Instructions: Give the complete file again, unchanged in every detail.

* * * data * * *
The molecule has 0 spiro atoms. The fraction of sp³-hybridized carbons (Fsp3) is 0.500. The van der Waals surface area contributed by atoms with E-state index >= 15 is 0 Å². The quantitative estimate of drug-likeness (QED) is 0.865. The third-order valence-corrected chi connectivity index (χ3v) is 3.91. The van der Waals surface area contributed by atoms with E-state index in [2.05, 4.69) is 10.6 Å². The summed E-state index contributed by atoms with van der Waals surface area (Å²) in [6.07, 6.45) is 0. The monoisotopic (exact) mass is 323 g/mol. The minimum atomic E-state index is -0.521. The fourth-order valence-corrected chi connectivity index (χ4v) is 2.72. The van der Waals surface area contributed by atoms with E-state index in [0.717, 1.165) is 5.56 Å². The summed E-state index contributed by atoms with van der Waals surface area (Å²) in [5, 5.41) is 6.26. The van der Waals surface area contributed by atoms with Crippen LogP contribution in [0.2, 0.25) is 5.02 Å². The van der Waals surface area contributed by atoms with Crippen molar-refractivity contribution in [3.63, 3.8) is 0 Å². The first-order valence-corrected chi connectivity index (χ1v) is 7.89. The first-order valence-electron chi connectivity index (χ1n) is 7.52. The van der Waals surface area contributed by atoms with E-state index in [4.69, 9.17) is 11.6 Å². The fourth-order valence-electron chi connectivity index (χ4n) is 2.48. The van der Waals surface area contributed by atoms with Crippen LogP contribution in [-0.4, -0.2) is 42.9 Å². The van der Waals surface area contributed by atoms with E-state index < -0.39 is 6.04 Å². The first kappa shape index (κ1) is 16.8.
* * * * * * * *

The molecule has 0 spiro atoms. The fraction of sp³-hybridized carbons (Fsp3) is 0.500. The van der Waals surface area contributed by atoms with E-state index >= 15 is 0 Å². The quantitative estimate of drug-likeness (QED) is 0.865. The third-order valence-corrected chi connectivity index (χ3v) is 3.91. The van der Waals surface area contributed by atoms with E-state index in [2.05, 4.69) is 10.6 Å². The summed E-state index contributed by atoms with van der Waals surface area (Å²) in [6.07, 6.45) is 0. The monoisotopic (exact) mass is 323 g/mol. The minimum atomic E-state index is -0.521. The fourth-order valence-corrected chi connectivity index (χ4v) is 2.72. The van der Waals surface area contributed by atoms with E-state index in [0.717, 1.165) is 5.56 Å². The summed E-state index contributed by atoms with van der Waals surface area (Å²) in [5, 5.41) is 6.26. The van der Waals surface area contributed by atoms with Crippen LogP contribution in [0.2, 0.25) is 5.02 Å². The van der Waals surface area contributed by atoms with Crippen molar-refractivity contribution in [3.63, 3.8) is 0 Å². The first-order valence-corrected chi connectivity index (χ1v) is 7.89. The first-order valence-electron chi connectivity index (χ1n) is 7.52. The van der Waals surface area contributed by atoms with E-state index in [4.69, 9.17) is 11.6 Å². The fourth-order valence-electron chi connectivity index (χ4n) is 2.48. The van der Waals surface area contributed by atoms with Crippen LogP contribution in [-0.4, -0.2) is 42.9 Å². The van der Waals surface area contributed by atoms with E-state index < -0.39 is 6.04 Å². The first kappa shape index (κ1) is 16.8.